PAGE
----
Wilton budget is passed
Wilton voters approved a fiscal year 2019 budget and three additional questions on the Annual Town Meeting by overwhelming majorities last week.
Even if the budget had not passed on the number of votes it received, it would have passed anyway because turnout was just 13.04%. When fewer than 15% of eligible voters cast ballots, the budget automatically passes.
The turnout disappointed First Selectwoman Lynne Vanderslice who told The Bulletin, “One of the many goals I set for myself as First Selectwoman was to exceed a 15% turnout every year that I was in office. Therefore, I am personally disappointed that despite increased turnout efforts, we only achieved 13% turnout.
“While it is still fresh in residents’ minds, I'll be putting out a short survey in an attempt to understand why residents don't vote and if we can do something different to facilitate voting.”
Voting took place after the Annual Town Meeting on May 1 and adjourned voting on May 5.
The budget of $127,563,331 million received 1,084 yes votes, 532 “no, too high” votes and 13 “no, too low” votes. Adoption of this budget will impose a mill rate of 28.1875, 1.51% higher than the current year’s mill rate.
The budget includes:
- Board of Education operating budget: $81,876,563.
- Board of Selectmen operating budget: $32,319,728.
- Board of Selectmen capital budget: $1,182,271
- Debt service: $10,921,766.
- Charter authority: $1,263,003.
The five-year road restoration project at $3 million to repave 15 miles of town-owned roads per year received the most “yes” votes of all questions, passing by a vote of 1,416 to 211.
Replacing the artificial turf at Kristine Lilly Field with coconut husk infill at a cost of $700,000 passed by a vote of 1,054 to 568.
Repaving and installation of additional lighting at the Board of Education bus barn, where school buses are stored on School Road at a cost of $400,000, passed by a vote of 1,010 to 610.
Despite the turnout, the results were welcomed by Vanderslice. “On behalf of the town employees and the Board of Selectmen, I want to thank the taxpayers for approving the budget and the three bonding proposals,” she said. “The FY 2019 budget reflects our efforts to think differently in order to reduce costs and minimize tax growth while still providing quality services.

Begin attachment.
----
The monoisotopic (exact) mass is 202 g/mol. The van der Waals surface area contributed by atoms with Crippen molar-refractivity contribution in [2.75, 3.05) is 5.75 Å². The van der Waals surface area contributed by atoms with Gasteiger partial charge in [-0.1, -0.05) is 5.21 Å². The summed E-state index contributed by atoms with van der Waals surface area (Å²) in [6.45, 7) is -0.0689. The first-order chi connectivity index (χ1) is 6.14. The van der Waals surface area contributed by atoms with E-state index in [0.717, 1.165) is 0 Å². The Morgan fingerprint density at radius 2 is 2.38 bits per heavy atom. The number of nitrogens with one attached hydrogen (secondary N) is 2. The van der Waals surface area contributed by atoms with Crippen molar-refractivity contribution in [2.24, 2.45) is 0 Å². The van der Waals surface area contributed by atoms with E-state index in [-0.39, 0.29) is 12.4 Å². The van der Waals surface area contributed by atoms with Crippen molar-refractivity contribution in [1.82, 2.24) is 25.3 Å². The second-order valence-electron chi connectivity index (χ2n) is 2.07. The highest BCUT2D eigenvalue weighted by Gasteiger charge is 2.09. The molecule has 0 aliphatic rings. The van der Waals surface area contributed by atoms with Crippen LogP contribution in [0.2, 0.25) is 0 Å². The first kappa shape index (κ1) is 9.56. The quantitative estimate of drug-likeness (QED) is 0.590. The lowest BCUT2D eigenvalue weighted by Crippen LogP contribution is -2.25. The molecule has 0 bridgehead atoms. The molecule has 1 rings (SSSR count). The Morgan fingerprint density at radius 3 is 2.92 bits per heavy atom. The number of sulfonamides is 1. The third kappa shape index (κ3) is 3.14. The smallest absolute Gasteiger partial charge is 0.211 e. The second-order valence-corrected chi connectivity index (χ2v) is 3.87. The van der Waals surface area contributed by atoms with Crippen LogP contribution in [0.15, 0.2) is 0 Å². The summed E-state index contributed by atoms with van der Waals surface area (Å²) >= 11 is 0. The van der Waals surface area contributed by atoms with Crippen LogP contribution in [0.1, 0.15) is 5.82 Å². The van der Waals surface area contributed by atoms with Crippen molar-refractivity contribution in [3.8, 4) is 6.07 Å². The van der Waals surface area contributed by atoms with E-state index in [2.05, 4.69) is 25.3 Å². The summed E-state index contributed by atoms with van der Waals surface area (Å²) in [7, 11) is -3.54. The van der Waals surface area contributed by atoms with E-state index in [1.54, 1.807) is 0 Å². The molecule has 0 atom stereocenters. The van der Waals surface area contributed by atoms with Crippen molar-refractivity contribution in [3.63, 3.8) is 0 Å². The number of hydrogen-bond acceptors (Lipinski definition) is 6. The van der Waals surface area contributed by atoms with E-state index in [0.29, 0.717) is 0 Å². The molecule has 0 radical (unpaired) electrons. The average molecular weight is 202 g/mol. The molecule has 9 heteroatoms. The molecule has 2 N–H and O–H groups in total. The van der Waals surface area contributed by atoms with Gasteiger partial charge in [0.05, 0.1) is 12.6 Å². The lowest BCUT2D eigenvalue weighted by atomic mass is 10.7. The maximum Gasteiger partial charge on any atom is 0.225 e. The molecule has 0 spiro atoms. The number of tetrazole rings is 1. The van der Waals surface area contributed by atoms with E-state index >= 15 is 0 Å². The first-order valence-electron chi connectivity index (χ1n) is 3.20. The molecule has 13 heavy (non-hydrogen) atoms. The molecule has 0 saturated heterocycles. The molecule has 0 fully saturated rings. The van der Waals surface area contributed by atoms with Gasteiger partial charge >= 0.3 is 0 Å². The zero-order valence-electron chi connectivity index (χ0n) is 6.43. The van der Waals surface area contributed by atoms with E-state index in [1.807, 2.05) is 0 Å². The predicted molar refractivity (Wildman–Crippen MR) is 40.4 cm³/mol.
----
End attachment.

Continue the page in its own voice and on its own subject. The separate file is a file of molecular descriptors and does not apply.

“The quality of our roads is clearly a shared priority for residents and the Board of Selectmen. We acknowledge the lower rate of support for the re-turfing of Lilly. To avoid bonding for future re-turfing, we are working with residents and sport organizations to provide a sinking fund for the next replacement at the stadium and Lilly.”
On the general economic situation she said, “These are difficult times for the State of Connecticut and Wilton as we have not, and realistically may not for some time, return to the home values and earning levels residents enjoyed prior to the recession.
“The next budget promises to bring several challenges, but there are also opportunities on the horizon. The completion of the Route 7 medical building, ASML’s $100-million expansion, the new assisted-living facility at the corner of Orems Lane and other Route 7 properties currently under consideration are indicators of the high level of interest in investing in Wilton. Properly managed growth along Route 7 can contribute to the vibrancy of the community and reduce the future tax burden for residents.”
At the time of the Annual Town Meeting, there were 12,373 registered voters. The number of electors voting was 1,614. There were also 17 non-elector property owners voting. Non-resident citizens who are at least 18 years old and liable to the town for taxes on real estate property — or a motor vehicle — with an assessment of at least $1,000 on the Oct. 1, 2017 grand list are eligible to vote for or against the budget.
This story has been edited to include comments by First Selectwoman Lynne Vanderslice.